Thursday, November 25, 2010

Oasis of Fear (1971)

I guess those that expect a gory, classic giallo in the typical Italian tradition will be very disappointed by Oasis of Fear, but we who loves a good movie will get a lot of joy from this stylish and quite controversial thriller by maestro Umberto Lenzi. Lenzi has been a favorite of mine since my early teens, with his raw energy and fuck you-attitude to the world, the cinema and to the critics. This movie is a great example of that kind of filmmaking, with many layers of both critism towards “the kids of today” to Lenzi’s own generation of middle age hypocrites.

Ray Lovelock is Dick Butler, and he’s traveling around with his girlfriend Ingrid Sjöman (Ornella Muti) in Italy on vacation. Well, with a little perverted income on the side: selling pornographic photographs of her to horny Italians. After some problem with the local police they hurry out on the countryside and decide to seek shelter somehow. They find a big modern villa where a lonely woman, Barbara Slater (Irene Papas) waits for her husband to come home. At first Dick and Ingrid thinks the house is empty and uses their garage to steal some gasoline, but after a furious Barbara discovers them they decide to leave… until Barbara suddenly changes her mind and invites them for food and bed. An evening that slowly turns out to be stranger and stranger, and with Barbara still waiting for her husband to come home…

Umberto Lenzi has an amazing eye for details, and this movie is filled with fantastic shots, cool faces, rapid editing and excellent acting. The story itself is not that complicated, but has a few twists and turns. But in the end it’s a chamber play with three characters in collision with each other. Irene Papas just rules every damn frame shes’s in, and together with Lovelock and Muti this is one fine cast of actors. It feels like a mix between the free-form movies of the sixties, and the more controlled thrillers of the seventies, so of course there will be both a murder and psychedelic disco scenes.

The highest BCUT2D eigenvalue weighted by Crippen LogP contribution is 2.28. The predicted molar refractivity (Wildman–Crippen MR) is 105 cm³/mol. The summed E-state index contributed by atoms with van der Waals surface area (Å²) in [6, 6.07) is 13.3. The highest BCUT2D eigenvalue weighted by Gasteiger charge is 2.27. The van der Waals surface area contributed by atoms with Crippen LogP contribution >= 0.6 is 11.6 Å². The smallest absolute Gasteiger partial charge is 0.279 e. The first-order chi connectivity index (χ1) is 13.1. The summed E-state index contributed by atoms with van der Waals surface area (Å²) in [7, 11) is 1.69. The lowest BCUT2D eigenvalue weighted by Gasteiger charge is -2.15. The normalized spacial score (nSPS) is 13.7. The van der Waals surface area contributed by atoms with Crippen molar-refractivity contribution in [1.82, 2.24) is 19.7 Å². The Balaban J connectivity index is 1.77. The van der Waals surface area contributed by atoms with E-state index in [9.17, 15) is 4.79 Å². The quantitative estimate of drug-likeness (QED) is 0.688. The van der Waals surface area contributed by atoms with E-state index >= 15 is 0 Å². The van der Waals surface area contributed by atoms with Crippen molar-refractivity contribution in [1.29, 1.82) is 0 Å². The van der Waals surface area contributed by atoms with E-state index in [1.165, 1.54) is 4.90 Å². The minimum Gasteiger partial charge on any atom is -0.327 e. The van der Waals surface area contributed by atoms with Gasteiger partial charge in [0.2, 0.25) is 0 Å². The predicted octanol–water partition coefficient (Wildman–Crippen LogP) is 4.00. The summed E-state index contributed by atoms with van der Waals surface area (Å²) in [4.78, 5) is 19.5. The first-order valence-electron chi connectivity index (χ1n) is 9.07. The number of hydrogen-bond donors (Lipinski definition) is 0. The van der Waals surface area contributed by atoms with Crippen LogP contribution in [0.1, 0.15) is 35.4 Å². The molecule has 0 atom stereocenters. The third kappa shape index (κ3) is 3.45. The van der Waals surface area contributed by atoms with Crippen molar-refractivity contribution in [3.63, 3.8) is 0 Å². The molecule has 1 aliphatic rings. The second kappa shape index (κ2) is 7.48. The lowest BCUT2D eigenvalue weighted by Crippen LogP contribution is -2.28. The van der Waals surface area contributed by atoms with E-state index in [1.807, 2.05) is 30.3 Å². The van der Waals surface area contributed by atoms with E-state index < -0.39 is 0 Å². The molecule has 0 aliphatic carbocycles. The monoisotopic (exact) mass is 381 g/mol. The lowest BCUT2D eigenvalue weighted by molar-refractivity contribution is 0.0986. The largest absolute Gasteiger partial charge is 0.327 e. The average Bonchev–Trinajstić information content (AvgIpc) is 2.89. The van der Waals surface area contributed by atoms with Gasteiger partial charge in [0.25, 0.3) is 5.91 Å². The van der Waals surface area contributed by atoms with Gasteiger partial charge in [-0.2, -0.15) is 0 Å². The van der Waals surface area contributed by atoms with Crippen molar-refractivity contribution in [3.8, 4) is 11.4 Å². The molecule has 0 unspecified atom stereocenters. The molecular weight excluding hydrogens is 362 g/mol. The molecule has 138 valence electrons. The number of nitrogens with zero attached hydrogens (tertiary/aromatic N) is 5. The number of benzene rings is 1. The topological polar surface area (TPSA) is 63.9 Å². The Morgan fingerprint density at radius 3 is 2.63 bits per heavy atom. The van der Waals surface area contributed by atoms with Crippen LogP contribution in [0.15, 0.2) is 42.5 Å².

I also love the idea of such a complex line-up of intrigues, which might not be that commercial. First of all we have something that’s almost a morality tale of how the youth behaves, uncontrolled and rude – but at the same time, Lenzi clearly stands on their side. But then our point of view is moved to the Irene Papas-character, which seem frail and weak – but suddenly changes and we understand that this generation can be as shitty as the last one. It’s all about sex and greed anyway, no matter in what age you are.

Shameless DVD isn’t that good at all, BUT that is, what I understand, the best way to see this movie. We have the longest cut ever, it’s in the original ratio and it has most of the time good VHS quality (some parts is a lot better than that I must add) and this is nothing that could stop you all to enjoy this excellent, underrated thriller from Umberto Lenzi.


CiNEZiLLA said...


It's a grand movie that one is.
Great piece, hope that more peep's check out the movie now.


dfordoom said...

It's a cool little movie, well worth seeing.

Alex B. said...

I agree, the DVD quality was not amazing. At least it's anamorphic.
Early Lenzi had great visual style, and this fil is a shining example of that. Need to re-watch this.